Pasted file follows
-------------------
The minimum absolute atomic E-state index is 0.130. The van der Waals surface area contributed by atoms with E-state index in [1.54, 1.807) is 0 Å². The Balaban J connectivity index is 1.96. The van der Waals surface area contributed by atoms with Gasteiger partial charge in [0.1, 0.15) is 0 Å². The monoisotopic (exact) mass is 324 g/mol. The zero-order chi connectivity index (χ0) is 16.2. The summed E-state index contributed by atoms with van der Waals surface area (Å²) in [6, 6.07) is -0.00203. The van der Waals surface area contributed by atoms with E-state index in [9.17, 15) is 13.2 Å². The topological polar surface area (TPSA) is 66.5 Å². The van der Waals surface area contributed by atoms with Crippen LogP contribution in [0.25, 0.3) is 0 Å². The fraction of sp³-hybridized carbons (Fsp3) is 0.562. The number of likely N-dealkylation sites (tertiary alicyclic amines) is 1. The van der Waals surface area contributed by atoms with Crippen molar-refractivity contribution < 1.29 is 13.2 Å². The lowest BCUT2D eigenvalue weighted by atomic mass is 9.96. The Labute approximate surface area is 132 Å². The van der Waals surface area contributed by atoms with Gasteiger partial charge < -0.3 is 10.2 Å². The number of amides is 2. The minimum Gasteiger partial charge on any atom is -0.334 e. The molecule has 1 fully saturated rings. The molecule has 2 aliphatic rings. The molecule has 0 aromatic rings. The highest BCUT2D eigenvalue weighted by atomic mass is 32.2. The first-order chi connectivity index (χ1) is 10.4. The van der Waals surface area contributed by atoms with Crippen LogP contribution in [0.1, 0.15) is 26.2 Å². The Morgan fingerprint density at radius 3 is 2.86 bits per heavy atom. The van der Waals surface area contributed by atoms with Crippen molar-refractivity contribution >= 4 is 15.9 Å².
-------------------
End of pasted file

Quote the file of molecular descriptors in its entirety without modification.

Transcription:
The minimum absolute atomic E-state index is 0.130. The van der Waals surface area contributed by atoms with E-state index in [1.54, 1.807) is 0 Å². The Balaban J connectivity index is 1.96. The van der Waals surface area contributed by atoms with Gasteiger partial charge in [0.1, 0.15) is 0 Å². The monoisotopic (exact) mass is 324 g/mol. The zero-order chi connectivity index (χ0) is 16.2. The summed E-state index contributed by atoms with van der Waals surface area (Å²) in [6, 6.07) is -0.00203. The van der Waals surface area contributed by atoms with E-state index in [9.17, 15) is 13.2 Å². The topological polar surface area (TPSA) is 66.5 Å². The van der Waals surface area contributed by atoms with Crippen LogP contribution in [0.25, 0.3) is 0 Å². The fraction of sp³-hybridized carbons (Fsp3) is 0.562. The number of likely N-dealkylation sites (tertiary alicyclic amines) is 1. The van der Waals surface area contributed by atoms with Crippen molar-refractivity contribution < 1.29 is 13.2 Å². The lowest BCUT2D eigenvalue weighted by atomic mass is 9.96. The Labute approximate surface area is 132 Å². The van der Waals surface area contributed by atoms with Gasteiger partial charge < -0.3 is 10.2 Å². The number of amides is 2. The minimum Gasteiger partial charge on any atom is -0.334 e. The molecule has 1 fully saturated rings. The molecule has 2 aliphatic rings. The molecule has 0 aromatic rings. The highest BCUT2D eigenvalue weighted by atomic mass is 32.2. The first-order chi connectivity index (χ1) is 10.4. The van der Waals surface area contributed by atoms with Crippen LogP contribution in [0.1, 0.15) is 26.2 Å². The Morgan fingerprint density at radius 3 is 2.86 bits per heavy atom. The van der Waals surface area contributed by atoms with Crippen molar-refractivity contribution >= 4 is 15.9 Å².